Miss Lou Ar­chives launched at Na­tional Li­brary

Jamaica Gleaner - - INTERNATIONAL NEWS - Ja­son Cross Gleaner Writer ja­son.cross@glean­erjm.com

JA­MAICANS WILL now have ac­cess to a per­sonal col­lec­tion of un­pub­lished ma­te­rial, in­clud­ing pho­to­graphs, record­ings, di­aries and let­ters that were all a part of the life and works of one of Ja­maica’s cul­tural icons, Louise Ben­nett Cover­ley, pop­u­larly called Miss Lou.

The Na­tional Li­brary of Ja­maica yes­ter­day launched The Miss Lou Ar­chives at its of­fices on East Street in down­town Kingston.

Miss Lou was born in Kingston, Ja­maica in 1919. She died on July 26, 2006 in Toronto, Canada.

Through­out her years, she was a well-recog­nised poet and a ma­jor ad­vo­cate for the use of Ja­maican di­alect. She also con­ducted nu­mer­ous lec­tures at uni­ver­si­ties over­seas.

Min­is­ter of Cul­ture, Gen­der Af­fairs, En­ter­tain­ment and Sports Olivia ‘Babsy’ Grange said that Miss Lou taught Ja­maicans how to value their cul­ture.


“She taught us to value the cre­ation of our peo­ple, to ac­cept our ways of ex­pres­sion, to celebrate our unique Ja­maican ‘swag’ and spirit and to be con­fi­dent in who we are. As Ja­maicans, we have de­vel­oped con­fi­dence in our­selves and in our com­pa­tri­ots. Thanks in large part to the lessons of Miss Lou, the mother of Ja­maican cul­ture,” Grange said. Olivia ‘Babsy’ Grange (right), min­is­ter of cul­ture, gen­der af­fairs, en­ter­tain­ment and sport, greets Miss Lou’s son, Fabian Cover­ley (cen­tre), and Pro­fes­sor Mervyn Mor­ris (left), Poet Lau­re­ate of Ja­maica, dur­ing yes­ter­day’s launch of Miss Lou Ar­chives at the Na­tional Li­brary of Ja­maica.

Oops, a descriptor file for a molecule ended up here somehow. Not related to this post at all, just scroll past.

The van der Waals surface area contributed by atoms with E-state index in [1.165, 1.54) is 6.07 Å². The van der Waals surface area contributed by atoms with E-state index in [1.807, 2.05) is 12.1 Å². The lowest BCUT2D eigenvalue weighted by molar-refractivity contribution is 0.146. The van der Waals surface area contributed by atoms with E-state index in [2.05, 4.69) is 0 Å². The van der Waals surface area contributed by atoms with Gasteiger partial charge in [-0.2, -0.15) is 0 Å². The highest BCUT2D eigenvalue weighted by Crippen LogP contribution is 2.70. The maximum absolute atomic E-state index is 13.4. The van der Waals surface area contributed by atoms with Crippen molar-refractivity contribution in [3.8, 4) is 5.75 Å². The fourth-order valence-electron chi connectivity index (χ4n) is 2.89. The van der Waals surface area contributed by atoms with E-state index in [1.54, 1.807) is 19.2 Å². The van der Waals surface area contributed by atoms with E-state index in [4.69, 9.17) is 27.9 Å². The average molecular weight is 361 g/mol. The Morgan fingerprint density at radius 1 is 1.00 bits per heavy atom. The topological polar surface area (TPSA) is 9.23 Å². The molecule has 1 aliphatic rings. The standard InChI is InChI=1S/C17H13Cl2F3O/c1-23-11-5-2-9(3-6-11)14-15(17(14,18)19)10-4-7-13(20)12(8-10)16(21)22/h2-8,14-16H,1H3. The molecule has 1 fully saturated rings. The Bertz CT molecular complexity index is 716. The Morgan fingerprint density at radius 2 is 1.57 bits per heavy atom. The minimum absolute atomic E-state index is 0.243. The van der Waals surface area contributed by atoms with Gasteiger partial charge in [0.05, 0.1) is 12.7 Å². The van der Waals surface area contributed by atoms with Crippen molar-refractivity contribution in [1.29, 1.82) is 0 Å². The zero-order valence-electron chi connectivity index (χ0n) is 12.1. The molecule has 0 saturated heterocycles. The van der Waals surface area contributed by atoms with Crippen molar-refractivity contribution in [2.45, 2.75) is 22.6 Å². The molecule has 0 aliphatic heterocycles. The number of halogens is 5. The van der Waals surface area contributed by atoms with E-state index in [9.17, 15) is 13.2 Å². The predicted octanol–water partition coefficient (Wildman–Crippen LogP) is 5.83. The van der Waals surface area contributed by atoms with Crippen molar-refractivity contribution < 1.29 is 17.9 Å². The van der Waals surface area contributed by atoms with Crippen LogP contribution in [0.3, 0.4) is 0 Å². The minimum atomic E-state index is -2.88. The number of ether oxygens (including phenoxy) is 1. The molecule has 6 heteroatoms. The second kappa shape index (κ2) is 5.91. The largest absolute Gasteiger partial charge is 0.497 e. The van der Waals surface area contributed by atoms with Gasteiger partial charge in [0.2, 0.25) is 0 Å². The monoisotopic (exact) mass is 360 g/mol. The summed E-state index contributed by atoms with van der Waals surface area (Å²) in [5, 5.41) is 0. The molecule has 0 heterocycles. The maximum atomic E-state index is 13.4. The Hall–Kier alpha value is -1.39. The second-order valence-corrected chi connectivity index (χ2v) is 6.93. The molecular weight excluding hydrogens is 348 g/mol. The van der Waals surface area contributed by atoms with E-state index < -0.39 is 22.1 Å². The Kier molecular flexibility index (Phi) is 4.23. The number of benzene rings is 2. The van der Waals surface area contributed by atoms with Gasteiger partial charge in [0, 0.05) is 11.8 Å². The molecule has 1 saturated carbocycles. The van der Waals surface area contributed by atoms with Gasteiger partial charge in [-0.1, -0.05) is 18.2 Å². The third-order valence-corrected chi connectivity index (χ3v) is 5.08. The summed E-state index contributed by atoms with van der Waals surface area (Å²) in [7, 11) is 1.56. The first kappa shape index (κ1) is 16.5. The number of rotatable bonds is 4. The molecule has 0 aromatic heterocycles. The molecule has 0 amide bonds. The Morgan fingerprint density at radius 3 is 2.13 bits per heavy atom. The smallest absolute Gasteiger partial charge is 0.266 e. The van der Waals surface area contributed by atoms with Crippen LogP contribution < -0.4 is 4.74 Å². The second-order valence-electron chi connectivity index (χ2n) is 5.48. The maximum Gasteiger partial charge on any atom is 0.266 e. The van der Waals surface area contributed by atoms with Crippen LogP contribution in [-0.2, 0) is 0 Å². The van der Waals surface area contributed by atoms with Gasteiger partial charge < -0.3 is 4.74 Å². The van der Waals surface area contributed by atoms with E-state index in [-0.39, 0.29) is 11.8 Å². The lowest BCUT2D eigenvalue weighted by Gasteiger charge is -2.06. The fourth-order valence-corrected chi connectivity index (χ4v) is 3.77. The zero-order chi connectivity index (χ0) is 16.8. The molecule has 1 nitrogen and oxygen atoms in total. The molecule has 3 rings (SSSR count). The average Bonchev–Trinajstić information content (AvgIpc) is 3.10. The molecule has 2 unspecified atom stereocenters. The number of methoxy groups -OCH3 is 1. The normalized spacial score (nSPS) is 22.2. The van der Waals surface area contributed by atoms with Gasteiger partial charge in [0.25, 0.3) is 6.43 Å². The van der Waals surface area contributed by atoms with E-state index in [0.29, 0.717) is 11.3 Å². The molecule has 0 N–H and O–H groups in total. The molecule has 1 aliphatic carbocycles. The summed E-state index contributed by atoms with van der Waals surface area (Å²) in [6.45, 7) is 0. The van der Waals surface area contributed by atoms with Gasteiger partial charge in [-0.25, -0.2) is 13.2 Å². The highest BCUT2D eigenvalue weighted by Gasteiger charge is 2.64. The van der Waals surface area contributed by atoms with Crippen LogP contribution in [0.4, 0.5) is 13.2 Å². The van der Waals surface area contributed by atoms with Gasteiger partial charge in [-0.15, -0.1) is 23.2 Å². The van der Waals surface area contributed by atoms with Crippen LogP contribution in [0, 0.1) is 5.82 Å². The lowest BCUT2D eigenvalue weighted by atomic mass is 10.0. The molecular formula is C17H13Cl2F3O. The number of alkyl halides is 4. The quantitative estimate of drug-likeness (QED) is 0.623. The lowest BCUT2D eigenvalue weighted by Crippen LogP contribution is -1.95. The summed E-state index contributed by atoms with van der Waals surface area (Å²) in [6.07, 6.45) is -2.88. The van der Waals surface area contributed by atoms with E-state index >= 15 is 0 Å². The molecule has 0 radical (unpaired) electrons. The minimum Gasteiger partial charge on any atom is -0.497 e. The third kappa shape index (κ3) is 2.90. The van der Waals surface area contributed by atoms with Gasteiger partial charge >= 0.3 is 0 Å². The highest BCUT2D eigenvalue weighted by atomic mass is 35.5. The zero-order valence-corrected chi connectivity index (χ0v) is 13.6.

She con­tin­ued: “Miss Lou can­not be con­fined to our glo­ri­ous past. She is still rel­e­vant to­day. Her legacy lives on in us and is very much alive at the Na­tional Li­brary ... . Miss Lou has played so many roles in Ja­maican cul­ture.”

Joy Dou­glas, chair­man of the Board of Man­age­ment at the Na­tional Li­brary of Ja­maica, said Miss Lou had a way of mak­ing peo­ple feel good about them­selves through her work.

“I am a prod­uct of Miss Lou. The key thing about it is that Miss Lou al­ways tried to make us feel good about our­selves, even when she spoke about some of the very se­ri­ous is­sues that we con­front in this so­ci­ety. She found a way to smile about it and speak about it in a man­ner that would cause us to trans­form our­selves, so as to trans­form our so­ci­ety,” Dou­glas said.

Miss Lou’s son, Fabian Cover­ley, quoted a line from the late Amer­i­can poet, Maya An­gelou, to ex­press what his mother meant to him and peo­ple in gen­eral.

“I quote from a friend, the late Maya An­gelou: ‘I’ve learnt that peo­ple will for­get what you said, peo­ple will for­get what you did but peo­ple will not for­get how you made them feel.’ Miss Lou made us feel happy, proud to be who we are, and that feel­ing has been with me all my life. With the ar­chive now at the Na­tional Li­brary, it will fa­cil­i­tate keep­ing the mem­o­ries of Miss Lou alive,” he said.


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